At the end of January, popular Twitch live-streamer Brandon Ewing — better known as Atrioc — was exposed in a now-deleted post online for allegedly patronizing a pornographic website that specialized in the production of “deepfakes” of online personalities, many of whom were his colleagues on Twitch and his personal friends.
Atrioc was accused of consuming pornography of his colleagues and friends that was generated through artificial intelligence (AI) technology without these individuals’ consent. In an apology stream, Atrioc admitted to the accusations and said he found the source of the deepfakes through advertisements on another porn website. He also admitted he was paying for videos in which AI was used to superimpose the likenesses of his friends and colleagues onto the bodies of pornographic actresses.
The resounding uproar online, originating with a video of Atrioc’s apology that has amassed millions of views, does appear to be justified. After all, he willfully solicited and consumed pornographic content in which the essence of his personal friends and his business partners was stolen and exploited.
The recent development of using AI technology to create pornography of individuals without their awareness or consent is an incredibly pernicious phenomenon. Some online refer to it as a form of “free speech” and suggest its existence isn’t doing harm since the people pictured in the videos are often public figures who are only having their likenesses nonconsensually grafted onto sexual content and are not forced to actually participate in nonconsensual activity.
In some ways, the advent of deepfake pornography is akin to “revenge porn.” But revenge porn, the nonconsensual leaking of sexual materials in order to humiliate and exact revenge upon someone while using prior consent and intimacy as the genesis of this content, largely involves humans exploiting their past interactions with other humans.
Deepfake pornography, on the other hand, is created entirely out of whole cloth through advanced pattern recognition software that is able to fabricate compromising situations in which these people were never participants. Obviously, revenge porn isn’t a morally superior alternative to this, but the fact that these materials can be created through self-automating software ought to be deeply concerning.
There is also little legal recourse for people who have had their likeness used in this manner. Karen Hao of the MIT Technology Review wrote that “46 states have some ban on revenge porn, but only Virginia’s and California’s include faked and deepfaked media.” She continued:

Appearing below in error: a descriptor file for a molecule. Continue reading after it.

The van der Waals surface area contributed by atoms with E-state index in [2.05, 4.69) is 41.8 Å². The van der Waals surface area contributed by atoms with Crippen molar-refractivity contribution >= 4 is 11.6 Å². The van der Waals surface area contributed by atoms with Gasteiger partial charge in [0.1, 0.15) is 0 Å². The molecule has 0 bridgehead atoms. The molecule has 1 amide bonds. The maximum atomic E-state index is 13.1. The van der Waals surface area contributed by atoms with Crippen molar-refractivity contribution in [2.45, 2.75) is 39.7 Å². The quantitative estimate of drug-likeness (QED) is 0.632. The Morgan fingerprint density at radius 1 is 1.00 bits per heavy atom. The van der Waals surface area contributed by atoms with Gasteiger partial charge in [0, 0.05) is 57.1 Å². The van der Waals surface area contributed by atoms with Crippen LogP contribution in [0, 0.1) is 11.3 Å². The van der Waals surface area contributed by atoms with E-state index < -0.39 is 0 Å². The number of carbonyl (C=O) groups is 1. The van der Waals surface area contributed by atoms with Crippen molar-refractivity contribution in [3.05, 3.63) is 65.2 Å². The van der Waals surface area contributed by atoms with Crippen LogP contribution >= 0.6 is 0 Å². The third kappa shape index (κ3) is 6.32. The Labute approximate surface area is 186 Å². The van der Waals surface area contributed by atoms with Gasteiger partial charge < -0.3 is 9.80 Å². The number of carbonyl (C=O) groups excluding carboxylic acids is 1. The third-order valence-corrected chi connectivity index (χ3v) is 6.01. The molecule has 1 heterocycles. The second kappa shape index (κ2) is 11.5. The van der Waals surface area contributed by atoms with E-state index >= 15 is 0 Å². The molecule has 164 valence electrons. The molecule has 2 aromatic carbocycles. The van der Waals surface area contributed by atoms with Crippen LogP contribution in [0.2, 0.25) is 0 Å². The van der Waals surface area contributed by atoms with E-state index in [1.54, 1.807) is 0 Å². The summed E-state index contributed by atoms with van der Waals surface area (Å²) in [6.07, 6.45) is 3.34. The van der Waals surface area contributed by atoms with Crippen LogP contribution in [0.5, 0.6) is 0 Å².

This leaves only a smattering of existing civil and criminal laws that may apply in very specific situations. If a victim’s face is pulled from a copyrighted photo, it’s possible to use IP law. And if the victim can prove the perpetrator’s intent to harm, it’s possible to use harassment law. But gathering such evidence is often impossible … leaving no legal remedies for the vast majority of cases.
Sure, deepfake pornography is akin to revenge porn in that both relate to the dissemination of lewd and compromising materials without an individual’s consent, but deepfakes have the potential to cause more harm than personal humiliation and reputational damage.
Why couldn’t this same technology be used to falsify evidence or create political propaganda? If it can create high-definition pornography of online personalities, why couldn’t it be used to falsely implicate the leader of a nation in possessing weapons of mass destruction? Why couldn’t well-connected criminals use it to scrub incriminating video of their presence entirely and implicate someone else?
AI technology is very new, but it is developing rapidly and is receiving billions of dollars in corporate investment, as seen with Microsoft’s several billion-dollar investment in ChatGPT. It isn’t going away anytime soon as it does present itself as potentially providing great utility to society.
In Italy, the AI chatbot company Replika was ordered to “stop processing Italians’ data effective immediately” because it posed “too many risks to children and emotionally vulnerable individuals.” This program was initially developed to provide people with AI-simulated “friends” they could banter with online, but it quickly evolved into a service used by adults and children alike to send and receive sexually explicit messages back and forth with artificial intelligence. Because of the “factual risks” Replika poses to people, the company could lose “roughly four percent” of its annual global turnover.
As is the case with everything else in life, there are tradeoffs. Italy’s response to Replika shows that if this technology can’t be regulated and kept from doing psychological and cultural harm, the people who own it can at least be held accountable. If AI is the future and its utilization is going to be widely assimilated into society, there will continue to be risks. Guardrails must be placed around AI so its use doesn’t fully erode the human experience as it so clearly has the potential to do.